During this time period, I made friends with an adult student who had four children. Her husband had passed away suddenly, and I often watched her children while she studied, ran errands, or took care of other business. One of her study breaks kept her out very late one night. One of the children was sick with a high fever and was crying out in his sleep. The oldest refused to go to sleep... This child had tested me openly: "You can't spank me." I did it simply to communicate to him that yes, if necessary, I could and would. I never needed to again. He was generally very compliant, even if he argued the point. I learned that it was important for him to have his say and feel understood even if I didn't change my mind. He quickly came to see himself as "the man" in the family because there was no man--and he was nearly ten years old, an age when boys begin to experiment with trying to put on the man's role anyway. Protecting his dignity was important in any disciplinary action I took. And if he was upset, he would handle it alone. There was no comfort I could give him... But on this night, with his mom out late, he stayed awake, his eyes overflowing, looking toward the side door leading off my bedroom where she always came in with the kids. "She's not coming," he said. "I just know." I wanted to hold him, but I couldn't. There was nothing I could do for this boy/man sitting beside me. But he had to give in finally. He lay down and put his head on my lap and cried like his 18-month-old brother.

I directed the youth choir again from the fall of 1996 to the spring of 1997. Since 2000, the bulk of my child care experience has been with children under five. However, after I moved back from Florida, I did not return to nursery work. Instead, I started taking kids in my home for various needs. The kids who were under five in 2000 and 2001 are now six to 12 years old, and they are my current kids. "The 'tude" reigns supreme, even in their play. The most compliant child alone can turn into a completely disobedient child when another child is here. However, it isn't because she intends to be disobedient. It's because she is literally completely distracted by whatever she is thinking about. Punishing her for it (which I've seen people do) does no good--she has no idea why she's being punished. I need her to attend to me--and not just to my words but to their meaning. I've had to develop ways of making this happen that don't end up sending stress vibes through the entire house and all the kids--the last thing I need is everybody (including me) in meltdown because I had a disagreement with a kid.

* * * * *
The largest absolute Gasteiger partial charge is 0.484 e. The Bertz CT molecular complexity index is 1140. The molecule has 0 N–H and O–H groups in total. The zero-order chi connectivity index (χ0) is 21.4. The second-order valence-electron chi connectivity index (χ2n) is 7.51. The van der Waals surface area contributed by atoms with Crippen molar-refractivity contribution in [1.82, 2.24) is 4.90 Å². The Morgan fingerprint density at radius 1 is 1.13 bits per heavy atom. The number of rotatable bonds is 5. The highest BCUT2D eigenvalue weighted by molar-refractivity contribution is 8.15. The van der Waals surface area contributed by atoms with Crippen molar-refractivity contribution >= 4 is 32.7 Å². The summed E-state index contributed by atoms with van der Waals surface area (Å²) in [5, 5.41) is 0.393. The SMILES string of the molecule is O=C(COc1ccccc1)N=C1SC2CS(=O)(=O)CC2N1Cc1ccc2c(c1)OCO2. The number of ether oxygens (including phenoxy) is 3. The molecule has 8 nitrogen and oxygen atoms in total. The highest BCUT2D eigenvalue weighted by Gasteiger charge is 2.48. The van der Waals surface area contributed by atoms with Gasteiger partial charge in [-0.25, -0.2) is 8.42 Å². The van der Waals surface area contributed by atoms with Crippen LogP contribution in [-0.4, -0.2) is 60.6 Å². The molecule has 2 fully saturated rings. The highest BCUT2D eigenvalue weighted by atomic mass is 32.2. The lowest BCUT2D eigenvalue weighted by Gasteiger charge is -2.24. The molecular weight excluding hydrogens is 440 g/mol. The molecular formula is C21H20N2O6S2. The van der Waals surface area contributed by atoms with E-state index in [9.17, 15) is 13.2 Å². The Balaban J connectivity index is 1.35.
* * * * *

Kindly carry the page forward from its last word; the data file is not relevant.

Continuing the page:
Sometimes "broody kids" get distracted by their own thoughts and emotions, and that can be harder to work with. I get broody kids in here who are hateful to other kids, and they get mad when I put an end to it. I let them sulk it out--I don't see a point in telling a kid she can't have some time to sulk. A broody kid needs a few minutes to deal with her feelings as long as she isn't taking them out on other people. The last time this happened, the other two kids went off to play and the broody kid (age 11 and whom I had disciplined for speaking hatefully and excluding one of the younger kids) sat down to pet the cat and "sulk." I went in and sat down next to her and tried talking with her about nothing in particular--she's not a kid who trusts me; but if I'm there and don't scream at her for sulking like I've seen other adults do to her, someday she may choose to confide in me. She didn't choose to talk that time, but she did hug the cat and then got up and played nicely with the other girls.